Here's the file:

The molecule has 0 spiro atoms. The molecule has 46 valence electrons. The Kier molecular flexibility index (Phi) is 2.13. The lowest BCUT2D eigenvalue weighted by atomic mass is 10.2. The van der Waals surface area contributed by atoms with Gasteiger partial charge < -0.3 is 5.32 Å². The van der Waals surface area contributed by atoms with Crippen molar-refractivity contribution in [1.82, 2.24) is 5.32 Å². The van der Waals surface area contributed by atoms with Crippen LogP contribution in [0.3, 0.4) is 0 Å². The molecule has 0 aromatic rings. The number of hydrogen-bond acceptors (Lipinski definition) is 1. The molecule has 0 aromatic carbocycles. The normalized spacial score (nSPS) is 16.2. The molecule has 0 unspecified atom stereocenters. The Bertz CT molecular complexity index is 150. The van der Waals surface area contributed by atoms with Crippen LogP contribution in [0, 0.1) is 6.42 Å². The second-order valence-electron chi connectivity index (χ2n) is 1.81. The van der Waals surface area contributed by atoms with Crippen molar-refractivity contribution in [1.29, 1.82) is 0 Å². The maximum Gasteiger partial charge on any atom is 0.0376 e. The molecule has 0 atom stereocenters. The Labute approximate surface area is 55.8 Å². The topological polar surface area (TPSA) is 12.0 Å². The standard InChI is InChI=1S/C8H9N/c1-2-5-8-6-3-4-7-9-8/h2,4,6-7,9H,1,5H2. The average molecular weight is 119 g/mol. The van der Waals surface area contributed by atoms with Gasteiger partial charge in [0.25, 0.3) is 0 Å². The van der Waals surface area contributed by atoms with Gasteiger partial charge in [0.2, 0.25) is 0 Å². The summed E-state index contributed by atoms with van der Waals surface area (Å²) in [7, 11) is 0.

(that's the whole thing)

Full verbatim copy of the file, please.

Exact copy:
The molecule has 0 spiro atoms. The molecule has 46 valence electrons. The Kier molecular flexibility index (Phi) is 2.13. The lowest BCUT2D eigenvalue weighted by atomic mass is 10.2. The van der Waals surface area contributed by atoms with Gasteiger partial charge < -0.3 is 5.32 Å². The van der Waals surface area contributed by atoms with Crippen molar-refractivity contribution in [1.82, 2.24) is 5.32 Å². The van der Waals surface area contributed by atoms with Crippen LogP contribution in [0.3, 0.4) is 0 Å². The molecule has 0 aromatic rings. The number of hydrogen-bond acceptors (Lipinski definition) is 1. The molecule has 0 aromatic carbocycles. The normalized spacial score (nSPS) is 16.2. The molecule has 0 unspecified atom stereocenters. The Bertz CT molecular complexity index is 150. The van der Waals surface area contributed by atoms with Crippen LogP contribution in [0, 0.1) is 6.42 Å². The second-order valence-electron chi connectivity index (χ2n) is 1.81. The van der Waals surface area contributed by atoms with Crippen molar-refractivity contribution in [1.29, 1.82) is 0 Å². The maximum Gasteiger partial charge on any atom is 0.0376 e. The molecule has 0 atom stereocenters. The Labute approximate surface area is 55.8 Å². The topological polar surface area (TPSA) is 12.0 Å². The standard InChI is InChI=1S/C8H9N/c1-2-5-8-6-3-4-7-9-8/h2,4,6-7,9H,1,5H2. The average molecular weight is 119 g/mol. The van der Waals surface area contributed by atoms with Gasteiger partial charge in [0.25, 0.3) is 0 Å². The van der Waals surface area contributed by atoms with Gasteiger partial charge in [0.2, 0.25) is 0 Å². The summed E-state index contributed by atoms with van der Waals surface area (Å²) in [7, 11) is 0.